Fact is, and I’m going to conclude my long answer here, is that some things are still hard to speak about today because the proper language isn’t there yet (for me). Like (emotional) neglect, manipulation, loss of a parent and the consequences, moving countries … I know I have those scars but I do’t know how to make them clear. I don’t know of a test that would give me a ‘score’ to see how bad it was and is.
      Sometimes we don’t think that our trauma’s are so bad, are they really? I doubt myself and keep quiet.

      What I liked about the study is that you can see a direct relation between trauma and adult life with effects on general health. For me it proves that not all is ‘made up’ and that gives me the strength to believe in my truth.

      Thank you for your well thought, respectful and interesting answer!

      Liked by 2 people

      1. I never realised so much about my childhood. I never knew how poor we were at times, I never understood that I was neglected or emotionally abused most of my life with my family until I began working through why I have so many and at times lengthy periods in my childhood adolescence and times as a young adult when I had to return to my mothers home to live for a while. I have come to realise only in the last two years that I was treated very differently to my two older siblings who have both refused to answer some of my questions neither have said they were beaten until they were bruised. Since I have broken all contact with my family except with my brother purely on my conditions. I have moved forward in some ways. It is really sad it has taken me so long to get the support even though I did seek help in the past.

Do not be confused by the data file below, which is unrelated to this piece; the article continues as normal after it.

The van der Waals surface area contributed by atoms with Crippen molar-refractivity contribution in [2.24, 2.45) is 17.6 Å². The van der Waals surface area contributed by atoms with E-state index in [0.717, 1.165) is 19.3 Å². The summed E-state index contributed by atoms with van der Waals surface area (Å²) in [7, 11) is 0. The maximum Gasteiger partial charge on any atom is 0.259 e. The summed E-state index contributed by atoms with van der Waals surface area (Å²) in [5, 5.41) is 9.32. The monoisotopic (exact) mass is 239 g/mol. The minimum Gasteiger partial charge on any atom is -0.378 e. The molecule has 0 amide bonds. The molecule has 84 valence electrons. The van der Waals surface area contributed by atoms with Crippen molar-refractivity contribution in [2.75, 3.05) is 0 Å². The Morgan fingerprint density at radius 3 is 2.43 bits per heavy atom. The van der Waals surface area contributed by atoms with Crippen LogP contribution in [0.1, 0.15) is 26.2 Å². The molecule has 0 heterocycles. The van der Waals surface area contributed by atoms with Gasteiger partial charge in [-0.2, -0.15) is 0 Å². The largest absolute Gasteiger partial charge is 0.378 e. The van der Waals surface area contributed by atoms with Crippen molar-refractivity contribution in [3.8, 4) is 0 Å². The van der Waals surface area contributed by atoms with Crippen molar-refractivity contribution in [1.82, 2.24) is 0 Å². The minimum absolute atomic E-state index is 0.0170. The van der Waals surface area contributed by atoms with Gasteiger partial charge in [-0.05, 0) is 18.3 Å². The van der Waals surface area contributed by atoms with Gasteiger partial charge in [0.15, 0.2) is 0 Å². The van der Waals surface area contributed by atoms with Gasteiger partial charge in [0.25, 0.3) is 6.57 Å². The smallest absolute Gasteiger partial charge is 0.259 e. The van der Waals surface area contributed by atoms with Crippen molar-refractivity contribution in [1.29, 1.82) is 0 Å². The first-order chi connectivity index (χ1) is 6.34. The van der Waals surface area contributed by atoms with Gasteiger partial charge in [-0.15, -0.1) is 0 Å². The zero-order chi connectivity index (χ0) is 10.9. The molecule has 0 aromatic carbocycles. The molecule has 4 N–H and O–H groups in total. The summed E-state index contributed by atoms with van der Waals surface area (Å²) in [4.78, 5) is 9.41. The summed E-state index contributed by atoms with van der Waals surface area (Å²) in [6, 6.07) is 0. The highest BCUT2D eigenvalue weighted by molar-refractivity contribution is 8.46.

I see and agree with your reason for liking the study as a direct relation between trauma and adult life with impacts on general health, and I am an emotional eater who is morbidly obese interestingly again the weight is coming off me since cutting ties with family and I am very much aware of my binge eating patterns.

        Liked by 1 person

      2. When you’re in that situation, when you’re raised in that way, you can’t see what is wrong or different. I was like that for me. I was isolated, no other people in the home! No talking about what happens here! Even when I went to therapy for the first time, I was explicitly forbidden to talk about it.
        I think you can only realize some things when you can look back at a situation and you can distance yourself from it. My first therapist said that it wasn’t a good idea to start living on my own, so there the therapy did end.
        It’s so wonderful that the weight is coming off, I imagine it can feel like a relief leaving some of the old burden ‘behind’.